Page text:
Monday, June 28, 2010
We all remember the headlines last October when Kevin Rudd endorsed Treasury's projection that Australia would have 35 million people by 2050. "I actually believe in a big Australia," the then prime minister said. "I make no apology for that."
But as polls showed the vast majority of Australians disagreed with him, Rudd retreated.
In April, he appointed Tony Burke as Minister for Population, to produce a population strategy to "balance" the need for more people with their impact on infrastructure and communities.
"Many Australians have legitimate concerns about the sustainability of population levels," the old prime minister said, citing the impact of growth on urban congestion, infrastructure, housing, government services, water and agriculture.
Yesterday the new Prime Minister said much the same, with a different emphasis. She rejected a "big Australia", said sustainability was the prime goal and added a concern that skilled migration should not substitute for skilling young Australians.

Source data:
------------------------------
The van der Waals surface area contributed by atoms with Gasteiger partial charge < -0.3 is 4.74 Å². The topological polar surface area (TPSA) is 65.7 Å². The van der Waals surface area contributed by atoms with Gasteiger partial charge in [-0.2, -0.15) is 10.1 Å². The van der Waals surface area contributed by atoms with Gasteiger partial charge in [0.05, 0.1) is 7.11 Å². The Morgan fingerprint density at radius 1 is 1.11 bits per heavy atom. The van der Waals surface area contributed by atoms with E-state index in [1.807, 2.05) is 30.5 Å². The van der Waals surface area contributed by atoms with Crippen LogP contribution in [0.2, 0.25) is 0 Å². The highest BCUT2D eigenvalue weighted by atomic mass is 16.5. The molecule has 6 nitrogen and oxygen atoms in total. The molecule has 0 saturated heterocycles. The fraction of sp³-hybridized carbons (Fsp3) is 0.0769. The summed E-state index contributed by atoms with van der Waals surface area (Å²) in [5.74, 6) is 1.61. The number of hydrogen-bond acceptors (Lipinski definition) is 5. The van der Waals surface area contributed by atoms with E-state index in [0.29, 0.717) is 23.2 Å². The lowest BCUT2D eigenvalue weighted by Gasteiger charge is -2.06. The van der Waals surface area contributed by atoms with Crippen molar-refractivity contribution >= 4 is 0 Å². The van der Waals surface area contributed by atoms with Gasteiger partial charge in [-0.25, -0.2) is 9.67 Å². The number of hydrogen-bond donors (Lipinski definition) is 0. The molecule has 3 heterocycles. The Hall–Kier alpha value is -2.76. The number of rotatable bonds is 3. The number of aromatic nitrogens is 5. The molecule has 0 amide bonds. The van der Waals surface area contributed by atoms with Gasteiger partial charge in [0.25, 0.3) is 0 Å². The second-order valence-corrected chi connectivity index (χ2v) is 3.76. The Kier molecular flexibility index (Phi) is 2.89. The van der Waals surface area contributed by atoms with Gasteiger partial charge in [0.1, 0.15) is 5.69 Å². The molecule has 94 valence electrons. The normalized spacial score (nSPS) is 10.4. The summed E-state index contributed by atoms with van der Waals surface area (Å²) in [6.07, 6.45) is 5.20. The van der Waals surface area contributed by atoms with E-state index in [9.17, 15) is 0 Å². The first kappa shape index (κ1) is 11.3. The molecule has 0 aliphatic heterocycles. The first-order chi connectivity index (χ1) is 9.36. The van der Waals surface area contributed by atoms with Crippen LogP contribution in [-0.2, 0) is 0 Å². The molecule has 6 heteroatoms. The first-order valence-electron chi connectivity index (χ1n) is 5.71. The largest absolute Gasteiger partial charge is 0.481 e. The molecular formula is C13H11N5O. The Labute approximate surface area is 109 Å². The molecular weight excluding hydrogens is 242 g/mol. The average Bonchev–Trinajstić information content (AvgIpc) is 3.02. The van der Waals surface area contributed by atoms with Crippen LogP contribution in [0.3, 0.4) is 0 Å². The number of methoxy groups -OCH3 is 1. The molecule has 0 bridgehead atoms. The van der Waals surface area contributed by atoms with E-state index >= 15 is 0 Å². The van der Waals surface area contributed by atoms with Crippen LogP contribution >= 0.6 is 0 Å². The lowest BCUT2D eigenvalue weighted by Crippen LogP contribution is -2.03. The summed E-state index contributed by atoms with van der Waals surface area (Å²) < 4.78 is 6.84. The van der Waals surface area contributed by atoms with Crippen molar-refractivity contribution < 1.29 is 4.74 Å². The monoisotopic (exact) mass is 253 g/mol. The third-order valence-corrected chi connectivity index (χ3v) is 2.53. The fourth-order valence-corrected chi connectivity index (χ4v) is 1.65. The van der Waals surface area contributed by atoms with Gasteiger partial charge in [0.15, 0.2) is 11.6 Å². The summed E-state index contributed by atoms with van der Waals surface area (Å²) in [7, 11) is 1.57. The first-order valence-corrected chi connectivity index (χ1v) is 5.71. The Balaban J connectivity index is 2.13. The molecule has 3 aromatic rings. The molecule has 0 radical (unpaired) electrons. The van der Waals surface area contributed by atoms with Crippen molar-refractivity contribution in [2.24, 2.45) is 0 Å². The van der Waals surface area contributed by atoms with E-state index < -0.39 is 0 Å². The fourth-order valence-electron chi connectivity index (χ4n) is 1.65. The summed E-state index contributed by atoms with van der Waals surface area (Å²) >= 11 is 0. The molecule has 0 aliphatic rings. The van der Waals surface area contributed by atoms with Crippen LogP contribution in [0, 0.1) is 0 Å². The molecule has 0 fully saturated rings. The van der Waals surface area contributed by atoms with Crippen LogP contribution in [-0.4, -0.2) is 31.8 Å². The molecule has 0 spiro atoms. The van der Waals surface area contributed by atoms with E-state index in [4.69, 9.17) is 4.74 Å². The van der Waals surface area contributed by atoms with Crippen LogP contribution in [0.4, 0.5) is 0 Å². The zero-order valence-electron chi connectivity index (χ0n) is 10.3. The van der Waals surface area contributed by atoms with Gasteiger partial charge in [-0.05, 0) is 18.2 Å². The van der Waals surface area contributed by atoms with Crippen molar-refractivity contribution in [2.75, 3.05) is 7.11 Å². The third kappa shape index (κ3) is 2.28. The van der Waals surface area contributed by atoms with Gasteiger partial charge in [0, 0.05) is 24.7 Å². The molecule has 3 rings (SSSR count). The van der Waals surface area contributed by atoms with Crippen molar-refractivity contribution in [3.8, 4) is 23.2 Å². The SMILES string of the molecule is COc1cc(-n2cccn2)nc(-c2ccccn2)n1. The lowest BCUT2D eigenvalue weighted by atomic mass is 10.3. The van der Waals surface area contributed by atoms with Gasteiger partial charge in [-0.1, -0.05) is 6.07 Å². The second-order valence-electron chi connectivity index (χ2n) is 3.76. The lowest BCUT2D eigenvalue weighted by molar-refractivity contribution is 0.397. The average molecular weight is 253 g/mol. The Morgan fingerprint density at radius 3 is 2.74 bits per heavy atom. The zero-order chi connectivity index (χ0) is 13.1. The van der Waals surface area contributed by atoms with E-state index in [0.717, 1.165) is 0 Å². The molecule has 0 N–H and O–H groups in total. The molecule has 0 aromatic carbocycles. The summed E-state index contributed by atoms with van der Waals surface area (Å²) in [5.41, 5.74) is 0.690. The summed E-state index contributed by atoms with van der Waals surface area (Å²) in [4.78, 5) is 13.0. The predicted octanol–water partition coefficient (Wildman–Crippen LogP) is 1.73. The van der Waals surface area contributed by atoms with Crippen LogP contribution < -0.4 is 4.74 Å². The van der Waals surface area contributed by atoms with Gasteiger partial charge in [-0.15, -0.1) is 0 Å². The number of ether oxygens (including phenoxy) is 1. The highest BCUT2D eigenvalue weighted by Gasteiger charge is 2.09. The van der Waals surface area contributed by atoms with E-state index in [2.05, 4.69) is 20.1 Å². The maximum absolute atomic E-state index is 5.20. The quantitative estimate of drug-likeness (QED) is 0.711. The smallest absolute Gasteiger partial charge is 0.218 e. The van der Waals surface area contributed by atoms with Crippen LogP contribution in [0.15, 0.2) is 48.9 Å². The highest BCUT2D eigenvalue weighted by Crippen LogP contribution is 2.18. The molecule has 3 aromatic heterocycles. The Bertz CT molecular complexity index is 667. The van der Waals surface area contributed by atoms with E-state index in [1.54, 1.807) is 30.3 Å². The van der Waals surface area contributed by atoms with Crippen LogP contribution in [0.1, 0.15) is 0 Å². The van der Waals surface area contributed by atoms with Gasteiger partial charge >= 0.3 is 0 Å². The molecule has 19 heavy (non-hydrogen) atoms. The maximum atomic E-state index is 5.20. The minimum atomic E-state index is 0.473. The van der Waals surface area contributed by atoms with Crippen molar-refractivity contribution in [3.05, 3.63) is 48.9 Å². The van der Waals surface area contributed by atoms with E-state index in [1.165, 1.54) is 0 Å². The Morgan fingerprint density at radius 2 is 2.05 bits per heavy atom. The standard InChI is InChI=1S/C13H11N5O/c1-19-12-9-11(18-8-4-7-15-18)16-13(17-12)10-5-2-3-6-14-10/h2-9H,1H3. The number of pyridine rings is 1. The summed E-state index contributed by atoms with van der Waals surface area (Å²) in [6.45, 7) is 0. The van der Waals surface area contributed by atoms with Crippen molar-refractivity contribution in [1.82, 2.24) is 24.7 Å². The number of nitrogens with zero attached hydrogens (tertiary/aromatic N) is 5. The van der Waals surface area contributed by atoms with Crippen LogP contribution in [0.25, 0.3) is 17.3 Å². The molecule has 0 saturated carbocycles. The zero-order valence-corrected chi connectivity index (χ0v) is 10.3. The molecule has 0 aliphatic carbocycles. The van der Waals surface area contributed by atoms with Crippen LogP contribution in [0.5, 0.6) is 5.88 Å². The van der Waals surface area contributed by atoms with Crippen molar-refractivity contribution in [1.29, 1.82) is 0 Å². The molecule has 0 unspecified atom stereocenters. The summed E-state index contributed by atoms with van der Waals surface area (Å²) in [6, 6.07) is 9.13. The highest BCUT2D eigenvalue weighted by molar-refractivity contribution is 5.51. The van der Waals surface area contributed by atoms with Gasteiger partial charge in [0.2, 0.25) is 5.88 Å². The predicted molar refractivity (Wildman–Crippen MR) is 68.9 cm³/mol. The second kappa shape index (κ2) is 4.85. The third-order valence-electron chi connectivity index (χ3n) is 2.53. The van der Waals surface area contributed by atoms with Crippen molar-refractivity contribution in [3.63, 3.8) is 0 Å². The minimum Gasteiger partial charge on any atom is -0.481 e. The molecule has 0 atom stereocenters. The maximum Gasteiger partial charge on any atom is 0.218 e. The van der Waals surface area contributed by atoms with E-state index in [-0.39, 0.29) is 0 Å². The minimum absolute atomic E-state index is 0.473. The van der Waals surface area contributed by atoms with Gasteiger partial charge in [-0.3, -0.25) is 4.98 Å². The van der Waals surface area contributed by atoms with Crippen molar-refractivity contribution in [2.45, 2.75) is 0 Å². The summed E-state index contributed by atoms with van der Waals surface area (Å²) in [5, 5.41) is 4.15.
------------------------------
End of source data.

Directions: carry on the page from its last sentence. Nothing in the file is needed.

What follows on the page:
But population policy here is largely immigration policy. And whatever the rhetoric, Immigration Minister Chris Evans has been busy making policy shifts to slow immigration.
Evans has cut the official migration intake by 21,500. He has reduced the number of people here on section 457 temporary work visas by 12,500.
He has halved the number of skilled occupations that qualify for entry, toughened a range of rules, and closed the back door by which foreign students in lower-level courses could claim permanent residency.
The bottom line, he reported last month, was that net overseas migration this financial year is set to fall to about 240,000, down 20 per cent from a peak 306,000 in the year to March 2009.
If the door was not closing under the old government, the doorway was narrowing. Gillard's words do not set a new policy direction, but aim to reassure Australians worried by high immigration that she understands and shares their views.
But let's not lose sight of the real issue. As Committee for Melbourne chief executive officer Andrew MacLeod points out, Australia's population will keep growing. We need to plan for that, and build the infrastructure it will need.
Cities far bigger than Melbourne work very well if they build a good metro system, and go up as well as out. Good infrastructure and good planning make big cities work.